“A big part of the answer is simply that raising interest rates is a thing that central banks have the legal authority to do, and there’s widespread belief that it makes sense to delegate macroeconomic stabilization to central bankers. But if you step back from that aspect of institutional design, there’s a strong argument that taxes are a superior inflation-fighting tool, one that would slow inflation in a more direct and more predictable manner. If the main problem with fiscal policy as an anti-inflationary measure is that the main inflation-fighting institution isn’t allowed to use it, then maybe optimal policy would involve adding a fiscal dimension to the Fed’s authorities.”
“After all there is something deeply perverse about raising interest rates to slow the economy only to flip around and do bailouts to prevent interest rates from slowing the economy too much.”
Rich Lowry: “If Donald Trump’s Truth Social post about his impending arrest made it feel like our politics was about to reach another level of insanity, just wait.”
“The impending Alvin Bragg prosecution offers a taste of what our national politics will be like post–November 2024 if Donald Trump wins the presidency again.”
Kevin Williamson: “It is precisely the sort of thing one would expect from a delusional bedlamite who invented an imaginary friend to lie to the New York Post about his sex life and then named his youngest son after said imaginary friend. A federal prison is not the only kind of facility one can imagine Donald Trump locked up in.”
“I don’t know whether he is mentally ill in a medical sense any more than I know whether Joe Biden is cognitively impaired in a medical sense, but I do know that, in the colloquial sense of the word crazy, he is as crazy as a sack of ferrets.”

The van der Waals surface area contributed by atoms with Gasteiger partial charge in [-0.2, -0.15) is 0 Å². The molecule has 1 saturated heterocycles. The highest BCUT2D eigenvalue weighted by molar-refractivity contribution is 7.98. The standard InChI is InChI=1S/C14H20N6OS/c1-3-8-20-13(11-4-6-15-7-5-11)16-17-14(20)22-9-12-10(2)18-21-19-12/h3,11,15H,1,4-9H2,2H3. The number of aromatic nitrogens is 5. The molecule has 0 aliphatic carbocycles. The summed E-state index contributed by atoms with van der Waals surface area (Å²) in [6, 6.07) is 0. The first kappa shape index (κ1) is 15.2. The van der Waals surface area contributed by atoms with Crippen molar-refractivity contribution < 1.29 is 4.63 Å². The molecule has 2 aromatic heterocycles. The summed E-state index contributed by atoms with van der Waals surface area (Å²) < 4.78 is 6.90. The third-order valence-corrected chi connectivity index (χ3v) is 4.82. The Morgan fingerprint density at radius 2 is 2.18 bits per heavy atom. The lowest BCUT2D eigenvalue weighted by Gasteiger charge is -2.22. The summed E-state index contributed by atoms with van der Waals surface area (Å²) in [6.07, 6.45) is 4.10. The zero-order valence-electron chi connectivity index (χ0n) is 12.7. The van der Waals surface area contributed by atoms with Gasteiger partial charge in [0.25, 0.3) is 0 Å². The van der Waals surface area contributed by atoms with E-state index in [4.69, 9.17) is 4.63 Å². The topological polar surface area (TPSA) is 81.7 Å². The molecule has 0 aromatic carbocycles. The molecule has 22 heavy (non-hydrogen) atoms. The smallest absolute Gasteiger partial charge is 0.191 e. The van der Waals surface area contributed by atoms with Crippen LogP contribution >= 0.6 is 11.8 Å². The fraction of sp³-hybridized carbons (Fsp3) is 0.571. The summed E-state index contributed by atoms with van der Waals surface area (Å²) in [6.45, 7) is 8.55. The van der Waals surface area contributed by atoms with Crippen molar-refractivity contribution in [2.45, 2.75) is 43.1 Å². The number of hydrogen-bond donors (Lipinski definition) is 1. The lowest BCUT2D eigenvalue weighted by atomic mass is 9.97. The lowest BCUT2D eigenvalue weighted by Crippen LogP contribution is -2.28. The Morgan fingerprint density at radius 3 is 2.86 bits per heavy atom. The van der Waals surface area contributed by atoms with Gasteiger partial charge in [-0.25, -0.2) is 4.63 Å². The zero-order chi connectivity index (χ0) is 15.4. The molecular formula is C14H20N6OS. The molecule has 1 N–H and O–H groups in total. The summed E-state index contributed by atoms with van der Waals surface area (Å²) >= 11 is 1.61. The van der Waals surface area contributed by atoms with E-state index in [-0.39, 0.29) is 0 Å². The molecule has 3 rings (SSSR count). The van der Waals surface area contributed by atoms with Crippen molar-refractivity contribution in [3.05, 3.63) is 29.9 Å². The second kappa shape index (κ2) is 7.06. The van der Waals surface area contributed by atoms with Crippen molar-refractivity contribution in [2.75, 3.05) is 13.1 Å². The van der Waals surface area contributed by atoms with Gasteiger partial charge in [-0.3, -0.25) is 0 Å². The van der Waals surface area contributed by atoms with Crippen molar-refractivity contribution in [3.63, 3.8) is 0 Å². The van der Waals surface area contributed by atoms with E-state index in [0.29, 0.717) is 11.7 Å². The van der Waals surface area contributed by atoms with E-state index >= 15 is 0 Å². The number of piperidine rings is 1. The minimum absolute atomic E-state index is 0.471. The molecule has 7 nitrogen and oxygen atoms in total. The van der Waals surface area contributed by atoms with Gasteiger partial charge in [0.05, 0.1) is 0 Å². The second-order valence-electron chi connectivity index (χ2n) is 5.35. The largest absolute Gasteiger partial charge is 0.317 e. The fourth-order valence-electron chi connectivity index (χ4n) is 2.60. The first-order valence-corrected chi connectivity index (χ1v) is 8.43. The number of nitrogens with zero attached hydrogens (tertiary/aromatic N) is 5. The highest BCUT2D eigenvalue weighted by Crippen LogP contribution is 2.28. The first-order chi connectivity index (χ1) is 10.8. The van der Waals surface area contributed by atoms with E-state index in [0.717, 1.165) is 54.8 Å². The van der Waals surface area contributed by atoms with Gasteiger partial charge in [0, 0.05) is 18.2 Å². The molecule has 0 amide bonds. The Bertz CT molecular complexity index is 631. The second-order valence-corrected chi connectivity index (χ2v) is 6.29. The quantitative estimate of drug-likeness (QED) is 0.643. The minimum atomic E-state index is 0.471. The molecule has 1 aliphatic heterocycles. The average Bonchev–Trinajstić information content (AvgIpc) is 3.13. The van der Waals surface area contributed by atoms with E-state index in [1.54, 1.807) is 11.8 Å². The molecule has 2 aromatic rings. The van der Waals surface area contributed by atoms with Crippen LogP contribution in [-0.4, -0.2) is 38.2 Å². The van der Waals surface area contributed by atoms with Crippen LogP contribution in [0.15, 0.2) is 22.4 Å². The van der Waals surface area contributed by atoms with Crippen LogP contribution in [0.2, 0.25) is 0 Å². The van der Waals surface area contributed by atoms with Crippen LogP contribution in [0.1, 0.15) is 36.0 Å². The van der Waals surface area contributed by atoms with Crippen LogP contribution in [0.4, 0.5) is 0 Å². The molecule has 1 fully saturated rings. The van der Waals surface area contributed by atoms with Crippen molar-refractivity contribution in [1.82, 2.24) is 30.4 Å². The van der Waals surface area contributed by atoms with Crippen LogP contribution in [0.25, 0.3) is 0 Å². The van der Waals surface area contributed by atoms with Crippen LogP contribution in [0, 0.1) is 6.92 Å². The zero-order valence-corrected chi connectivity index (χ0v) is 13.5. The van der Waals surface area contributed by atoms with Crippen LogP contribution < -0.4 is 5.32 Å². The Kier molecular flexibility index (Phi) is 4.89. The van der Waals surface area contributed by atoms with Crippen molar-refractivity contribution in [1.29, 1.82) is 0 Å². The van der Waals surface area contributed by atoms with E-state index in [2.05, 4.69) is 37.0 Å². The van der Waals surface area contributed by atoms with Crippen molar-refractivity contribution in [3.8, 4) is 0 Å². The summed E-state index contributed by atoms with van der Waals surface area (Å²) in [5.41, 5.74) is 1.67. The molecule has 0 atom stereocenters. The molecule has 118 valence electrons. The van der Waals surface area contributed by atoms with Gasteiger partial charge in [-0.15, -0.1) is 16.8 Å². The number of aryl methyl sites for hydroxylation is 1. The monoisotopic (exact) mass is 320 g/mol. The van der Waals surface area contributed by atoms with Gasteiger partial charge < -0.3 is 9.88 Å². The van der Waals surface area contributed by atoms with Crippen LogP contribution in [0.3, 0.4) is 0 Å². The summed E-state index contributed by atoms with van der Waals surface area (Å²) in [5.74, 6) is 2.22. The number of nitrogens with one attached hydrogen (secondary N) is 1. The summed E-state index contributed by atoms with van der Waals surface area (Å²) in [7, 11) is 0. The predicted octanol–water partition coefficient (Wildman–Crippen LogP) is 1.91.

“Nearly two weeks after a fall that left him with a concussion and a broken rib, Senate Minority Leader Mitch McConnell (R-KY) spoke on the phone with at least three of his Republican colleagues on Tuesday, expressing a desire to get back to the Capitol but not sharing an exact timeline for his return,” the Washington Post reports.
“The conversations mark the first time McConnell has spoken directly with anyone on his leadership team — apart from exchanging text messages — since his fall. McConnell had also not spoken directly with President Biden and Majority Leader Charles E. Schumer (D-NY), who both called shortly after the accident.”
Wall Street Journal: “Republicans have maintained they will pass a budget that aims to eliminate the deficit after 10 years. With cuts to Medicare and Social Security off the table, such a plan would require deep reductions in other parts of the federal budget. GOP members mostly expect to see a Republican budget plan at the end of April or in May.”